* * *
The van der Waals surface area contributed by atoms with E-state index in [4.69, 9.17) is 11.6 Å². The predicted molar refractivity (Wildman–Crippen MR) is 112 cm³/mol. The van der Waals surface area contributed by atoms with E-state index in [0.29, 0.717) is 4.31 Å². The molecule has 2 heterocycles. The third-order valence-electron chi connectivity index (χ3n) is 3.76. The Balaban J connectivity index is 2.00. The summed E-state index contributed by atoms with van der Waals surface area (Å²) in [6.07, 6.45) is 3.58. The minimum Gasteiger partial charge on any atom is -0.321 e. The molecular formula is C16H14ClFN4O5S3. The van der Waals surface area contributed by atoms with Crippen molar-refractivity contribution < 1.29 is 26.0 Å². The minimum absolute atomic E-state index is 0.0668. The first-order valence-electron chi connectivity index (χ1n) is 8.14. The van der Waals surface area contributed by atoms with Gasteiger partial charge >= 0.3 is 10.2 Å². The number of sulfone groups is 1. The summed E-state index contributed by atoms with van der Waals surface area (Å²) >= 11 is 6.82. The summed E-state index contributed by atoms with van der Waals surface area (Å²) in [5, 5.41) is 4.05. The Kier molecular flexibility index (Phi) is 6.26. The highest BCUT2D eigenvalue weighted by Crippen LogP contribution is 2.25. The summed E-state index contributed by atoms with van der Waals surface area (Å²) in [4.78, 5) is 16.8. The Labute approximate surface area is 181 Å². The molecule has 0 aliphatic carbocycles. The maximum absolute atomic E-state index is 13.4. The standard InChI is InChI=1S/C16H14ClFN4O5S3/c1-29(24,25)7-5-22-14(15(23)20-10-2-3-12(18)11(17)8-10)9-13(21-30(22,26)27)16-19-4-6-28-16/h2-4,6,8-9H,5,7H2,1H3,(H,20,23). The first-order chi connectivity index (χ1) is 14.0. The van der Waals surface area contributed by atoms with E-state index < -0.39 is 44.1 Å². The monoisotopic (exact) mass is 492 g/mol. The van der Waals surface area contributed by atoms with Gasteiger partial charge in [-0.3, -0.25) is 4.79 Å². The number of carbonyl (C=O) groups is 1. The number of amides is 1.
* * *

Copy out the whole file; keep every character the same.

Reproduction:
The van der Waals surface area contributed by atoms with E-state index in [4.69, 9.17) is 11.6 Å². The predicted molar refractivity (Wildman–Crippen MR) is 112 cm³/mol. The van der Waals surface area contributed by atoms with E-state index in [0.29, 0.717) is 4.31 Å². The molecule has 2 heterocycles. The third-order valence-electron chi connectivity index (χ3n) is 3.76. The Balaban J connectivity index is 2.00. The summed E-state index contributed by atoms with van der Waals surface area (Å²) in [6.07, 6.45) is 3.58. The minimum Gasteiger partial charge on any atom is -0.321 e. The molecular formula is C16H14ClFN4O5S3. The van der Waals surface area contributed by atoms with Crippen molar-refractivity contribution < 1.29 is 26.0 Å². The minimum absolute atomic E-state index is 0.0668. The first-order valence-electron chi connectivity index (χ1n) is 8.14. The van der Waals surface area contributed by atoms with Gasteiger partial charge >= 0.3 is 10.2 Å². The number of sulfone groups is 1. The summed E-state index contributed by atoms with van der Waals surface area (Å²) >= 11 is 6.82. The summed E-state index contributed by atoms with van der Waals surface area (Å²) in [5, 5.41) is 4.05. The Kier molecular flexibility index (Phi) is 6.26. The highest BCUT2D eigenvalue weighted by Crippen LogP contribution is 2.25. The summed E-state index contributed by atoms with van der Waals surface area (Å²) in [4.78, 5) is 16.8. The Labute approximate surface area is 181 Å². The molecule has 0 aliphatic carbocycles. The maximum absolute atomic E-state index is 13.4. The standard InChI is InChI=1S/C16H14ClFN4O5S3/c1-29(24,25)7-5-22-14(15(23)20-10-2-3-12(18)11(17)8-10)9-13(21-30(22,26)27)16-19-4-6-28-16/h2-4,6,8-9H,5,7H2,1H3,(H,20,23). The first-order chi connectivity index (χ1) is 14.0. The van der Waals surface area contributed by atoms with E-state index < -0.39 is 44.1 Å². The monoisotopic (exact) mass is 492 g/mol. The van der Waals surface area contributed by atoms with Gasteiger partial charge in [-0.3, -0.25) is 4.79 Å². The number of carbonyl (C=O) groups is 1. The number of amides is 1.